General commercial litigation
“Commercial litigation” is a catch-all phrase for any litigation or dispute arising from commercial activities.
Commercial disputes arise from the competitive drivers of commerce, from transactions, or from governance issues, and can involve obligations from a number of sources of law, including by way of examples:
- Contracts for performance;
- Rules imposed by statute absolutely (such as those of the Companies Act 1993, the Financial Reporting Act 1993, the Securities Act 1978, the Anti-Money Laundering and Countering Financing of Terrorism Act 2009, the Fair Trading Act 1986 and the Income Tax Act 2007);
- Terms implied by statute into contracts and non-contractual commercial relationships (such as those of the Sale of Goods Act 1908 and the Consumer Guarantees Act 1993);
- Background general law (for example, the common laws of tort and restitution);
- Trusts and trust-like obligations
- The rights and obligations between shareholders and companies;
- The rights and obligations between issuers of securities and investors;
- The rights and obligations between directors and companies;
- Company constitutional arrangements.
Frequently encountered issues
- Disagreements over whether there is a contract; the interpretation of contracts and whether contractual obligations have been fulfilled; and how far obligations under contracts extend;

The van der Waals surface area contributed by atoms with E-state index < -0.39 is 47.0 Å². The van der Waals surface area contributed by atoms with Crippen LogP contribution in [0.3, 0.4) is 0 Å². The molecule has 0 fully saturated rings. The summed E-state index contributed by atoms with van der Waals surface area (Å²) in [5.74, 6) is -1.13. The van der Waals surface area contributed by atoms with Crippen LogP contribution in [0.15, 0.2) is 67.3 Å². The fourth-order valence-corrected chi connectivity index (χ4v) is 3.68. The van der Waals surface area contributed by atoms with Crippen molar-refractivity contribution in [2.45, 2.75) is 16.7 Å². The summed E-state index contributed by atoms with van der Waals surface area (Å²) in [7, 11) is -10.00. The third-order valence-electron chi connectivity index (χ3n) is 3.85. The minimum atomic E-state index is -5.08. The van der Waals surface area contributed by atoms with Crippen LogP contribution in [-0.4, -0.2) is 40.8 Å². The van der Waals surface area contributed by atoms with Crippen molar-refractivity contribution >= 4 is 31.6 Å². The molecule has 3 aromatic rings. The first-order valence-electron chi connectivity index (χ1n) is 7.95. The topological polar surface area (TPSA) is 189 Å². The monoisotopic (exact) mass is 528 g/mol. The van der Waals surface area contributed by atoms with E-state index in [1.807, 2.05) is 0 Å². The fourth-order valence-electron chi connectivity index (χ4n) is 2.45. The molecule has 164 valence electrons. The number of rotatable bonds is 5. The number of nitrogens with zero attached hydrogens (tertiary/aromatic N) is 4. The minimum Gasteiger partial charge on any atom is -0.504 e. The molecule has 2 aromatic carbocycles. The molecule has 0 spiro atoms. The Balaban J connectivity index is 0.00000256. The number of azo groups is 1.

- Which obligations prevail when there are conflicting obligations or sources of obligations;
- Whether a contract has been validly repudiated by failure to perform and/or properly cancelled;
- Whether and to what extent statutory or other obligations exist and/or may be implied into the particular problem;
- Whether deficiencies of formality or procedure can invalidate particular transactions and the consequences of that;
- Shareholders' disputes and Section 174 applications by shareholders claiming abuse of power or corporate oppression by management;
What you should provide when instructing us
- The extent of directors' obligations and the thresholds at which personal liability may possibly be incurred for certain conduct;
- Creditors seeking remedies or advice against debtors, and vice-versa;
- Whether the statutory demand process of Section 289 of the Companies Act 1993 has been correctly followed;
- The measure of remedy the Courts may provide in a particular scenario; and
- Governance and constitutional procedures, interpretations and disputes.
- A narrative of what has happened, your situation and your point of view;
- Copies of all relevant correspondence and documents you have, which have a bearing on the issue;
- Copies of any Court documents you have filed or been served to date.